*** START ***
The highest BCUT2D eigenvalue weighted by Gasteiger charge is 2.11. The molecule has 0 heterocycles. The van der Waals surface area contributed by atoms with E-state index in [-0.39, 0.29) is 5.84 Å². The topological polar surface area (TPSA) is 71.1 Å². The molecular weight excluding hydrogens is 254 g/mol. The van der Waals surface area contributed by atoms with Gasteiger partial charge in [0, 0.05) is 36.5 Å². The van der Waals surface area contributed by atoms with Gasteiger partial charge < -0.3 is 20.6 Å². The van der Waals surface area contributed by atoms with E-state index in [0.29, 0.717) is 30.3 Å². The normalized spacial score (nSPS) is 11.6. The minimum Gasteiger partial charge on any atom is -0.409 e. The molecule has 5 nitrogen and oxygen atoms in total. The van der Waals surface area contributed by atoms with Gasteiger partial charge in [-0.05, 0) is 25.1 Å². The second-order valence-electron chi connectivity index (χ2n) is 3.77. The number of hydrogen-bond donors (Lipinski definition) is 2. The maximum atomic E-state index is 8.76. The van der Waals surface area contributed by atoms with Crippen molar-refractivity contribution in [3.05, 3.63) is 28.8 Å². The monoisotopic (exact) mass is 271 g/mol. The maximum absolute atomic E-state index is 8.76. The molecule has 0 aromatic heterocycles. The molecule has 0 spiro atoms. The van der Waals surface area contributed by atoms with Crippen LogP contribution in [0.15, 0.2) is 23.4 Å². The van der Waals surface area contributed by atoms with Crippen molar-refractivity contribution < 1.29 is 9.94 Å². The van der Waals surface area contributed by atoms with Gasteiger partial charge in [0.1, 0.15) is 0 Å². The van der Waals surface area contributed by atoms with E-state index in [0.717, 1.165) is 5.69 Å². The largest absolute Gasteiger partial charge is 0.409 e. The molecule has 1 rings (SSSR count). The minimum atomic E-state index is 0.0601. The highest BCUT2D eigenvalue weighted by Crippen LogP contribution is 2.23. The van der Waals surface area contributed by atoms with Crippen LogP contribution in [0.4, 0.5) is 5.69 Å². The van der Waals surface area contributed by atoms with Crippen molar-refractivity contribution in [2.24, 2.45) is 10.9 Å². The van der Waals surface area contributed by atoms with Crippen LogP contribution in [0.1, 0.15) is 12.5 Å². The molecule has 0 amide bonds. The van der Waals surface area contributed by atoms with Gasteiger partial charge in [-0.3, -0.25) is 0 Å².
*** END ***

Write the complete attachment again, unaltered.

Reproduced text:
The highest BCUT2D eigenvalue weighted by Gasteiger charge is 2.11. The molecule has 0 heterocycles. The van der Waals surface area contributed by atoms with E-state index in [-0.39, 0.29) is 5.84 Å². The topological polar surface area (TPSA) is 71.1 Å². The molecular weight excluding hydrogens is 254 g/mol. The van der Waals surface area contributed by atoms with Gasteiger partial charge in [0, 0.05) is 36.5 Å². The van der Waals surface area contributed by atoms with Gasteiger partial charge < -0.3 is 20.6 Å². The van der Waals surface area contributed by atoms with E-state index in [0.29, 0.717) is 30.3 Å². The normalized spacial score (nSPS) is 11.6. The minimum Gasteiger partial charge on any atom is -0.409 e. The molecule has 5 nitrogen and oxygen atoms in total. The van der Waals surface area contributed by atoms with Gasteiger partial charge in [-0.05, 0) is 25.1 Å². The second-order valence-electron chi connectivity index (χ2n) is 3.77. The number of hydrogen-bond donors (Lipinski definition) is 2. The maximum atomic E-state index is 8.76. The van der Waals surface area contributed by atoms with Crippen molar-refractivity contribution in [3.05, 3.63) is 28.8 Å². The monoisotopic (exact) mass is 271 g/mol. The maximum absolute atomic E-state index is 8.76. The molecule has 0 aromatic heterocycles. The molecule has 0 spiro atoms. The van der Waals surface area contributed by atoms with Crippen LogP contribution in [0.15, 0.2) is 23.4 Å². The van der Waals surface area contributed by atoms with Crippen molar-refractivity contribution < 1.29 is 9.94 Å². The van der Waals surface area contributed by atoms with Gasteiger partial charge in [0.1, 0.15) is 0 Å². The van der Waals surface area contributed by atoms with E-state index in [0.717, 1.165) is 5.69 Å². The largest absolute Gasteiger partial charge is 0.409 e. The molecule has 1 rings (SSSR count). The minimum atomic E-state index is 0.0601. The highest BCUT2D eigenvalue weighted by Crippen LogP contribution is 2.23. The van der Waals surface area contributed by atoms with Crippen LogP contribution in [0.4, 0.5) is 5.69 Å². The van der Waals surface area contributed by atoms with Crippen molar-refractivity contribution in [2.24, 2.45) is 10.9 Å². The van der Waals surface area contributed by atoms with Crippen LogP contribution in [0.1, 0.15) is 12.5 Å². The molecule has 0 amide bonds. The van der Waals surface area contributed by atoms with Gasteiger partial charge in [-0.3, -0.25) is 0 Å².